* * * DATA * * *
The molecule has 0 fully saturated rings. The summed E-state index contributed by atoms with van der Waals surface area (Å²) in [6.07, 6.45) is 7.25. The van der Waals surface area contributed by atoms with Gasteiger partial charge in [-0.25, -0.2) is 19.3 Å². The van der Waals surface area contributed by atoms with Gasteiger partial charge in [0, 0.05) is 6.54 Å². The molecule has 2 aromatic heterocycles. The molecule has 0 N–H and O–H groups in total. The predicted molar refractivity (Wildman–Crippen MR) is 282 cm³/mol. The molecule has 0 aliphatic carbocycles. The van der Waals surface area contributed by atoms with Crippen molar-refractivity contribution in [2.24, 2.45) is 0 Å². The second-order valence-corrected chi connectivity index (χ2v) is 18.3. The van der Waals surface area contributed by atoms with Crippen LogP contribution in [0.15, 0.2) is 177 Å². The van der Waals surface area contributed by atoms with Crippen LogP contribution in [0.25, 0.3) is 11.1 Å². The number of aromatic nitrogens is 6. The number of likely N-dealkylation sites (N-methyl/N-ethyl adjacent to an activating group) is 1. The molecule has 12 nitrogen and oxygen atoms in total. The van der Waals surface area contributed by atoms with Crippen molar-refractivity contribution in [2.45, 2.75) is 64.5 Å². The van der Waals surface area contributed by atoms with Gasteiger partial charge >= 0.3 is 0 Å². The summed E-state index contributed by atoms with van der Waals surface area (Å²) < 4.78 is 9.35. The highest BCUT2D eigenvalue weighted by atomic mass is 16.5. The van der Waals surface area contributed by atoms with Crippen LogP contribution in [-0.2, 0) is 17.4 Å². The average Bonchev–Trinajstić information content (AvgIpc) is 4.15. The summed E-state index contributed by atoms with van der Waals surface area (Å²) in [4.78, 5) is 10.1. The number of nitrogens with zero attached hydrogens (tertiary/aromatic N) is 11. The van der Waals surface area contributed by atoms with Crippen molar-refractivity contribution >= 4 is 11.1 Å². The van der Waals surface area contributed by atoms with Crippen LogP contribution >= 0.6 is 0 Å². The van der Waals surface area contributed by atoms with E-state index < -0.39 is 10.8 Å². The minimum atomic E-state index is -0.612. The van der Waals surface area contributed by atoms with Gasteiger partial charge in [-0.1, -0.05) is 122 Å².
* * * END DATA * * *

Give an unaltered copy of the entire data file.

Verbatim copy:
The molecule has 0 fully saturated rings. The summed E-state index contributed by atoms with van der Waals surface area (Å²) in [6.07, 6.45) is 7.25. The van der Waals surface area contributed by atoms with Gasteiger partial charge in [-0.25, -0.2) is 19.3 Å². The van der Waals surface area contributed by atoms with Gasteiger partial charge in [0, 0.05) is 6.54 Å². The molecule has 2 aromatic heterocycles. The molecule has 0 N–H and O–H groups in total. The predicted molar refractivity (Wildman–Crippen MR) is 282 cm³/mol. The molecule has 0 aliphatic carbocycles. The van der Waals surface area contributed by atoms with Crippen molar-refractivity contribution in [2.24, 2.45) is 0 Å². The second-order valence-corrected chi connectivity index (χ2v) is 18.3. The van der Waals surface area contributed by atoms with Crippen LogP contribution in [0.15, 0.2) is 177 Å². The van der Waals surface area contributed by atoms with Crippen LogP contribution in [0.25, 0.3) is 11.1 Å². The number of aromatic nitrogens is 6. The number of likely N-dealkylation sites (N-methyl/N-ethyl adjacent to an activating group) is 1. The molecule has 12 nitrogen and oxygen atoms in total. The van der Waals surface area contributed by atoms with Crippen molar-refractivity contribution in [2.45, 2.75) is 64.5 Å². The van der Waals surface area contributed by atoms with Gasteiger partial charge >= 0.3 is 0 Å². The summed E-state index contributed by atoms with van der Waals surface area (Å²) < 4.78 is 9.35. The highest BCUT2D eigenvalue weighted by atomic mass is 16.5. The van der Waals surface area contributed by atoms with Crippen LogP contribution in [-0.2, 0) is 17.4 Å². The average Bonchev–Trinajstić information content (AvgIpc) is 4.15. The summed E-state index contributed by atoms with van der Waals surface area (Å²) in [4.78, 5) is 10.1. The number of nitrogens with zero attached hydrogens (tertiary/aromatic N) is 11. The van der Waals surface area contributed by atoms with Crippen molar-refractivity contribution >= 4 is 11.1 Å². The van der Waals surface area contributed by atoms with Crippen LogP contribution >= 0.6 is 0 Å². The van der Waals surface area contributed by atoms with E-state index < -0.39 is 10.8 Å². The minimum atomic E-state index is -0.612. The van der Waals surface area contributed by atoms with Gasteiger partial charge in [-0.1, -0.05) is 122 Å².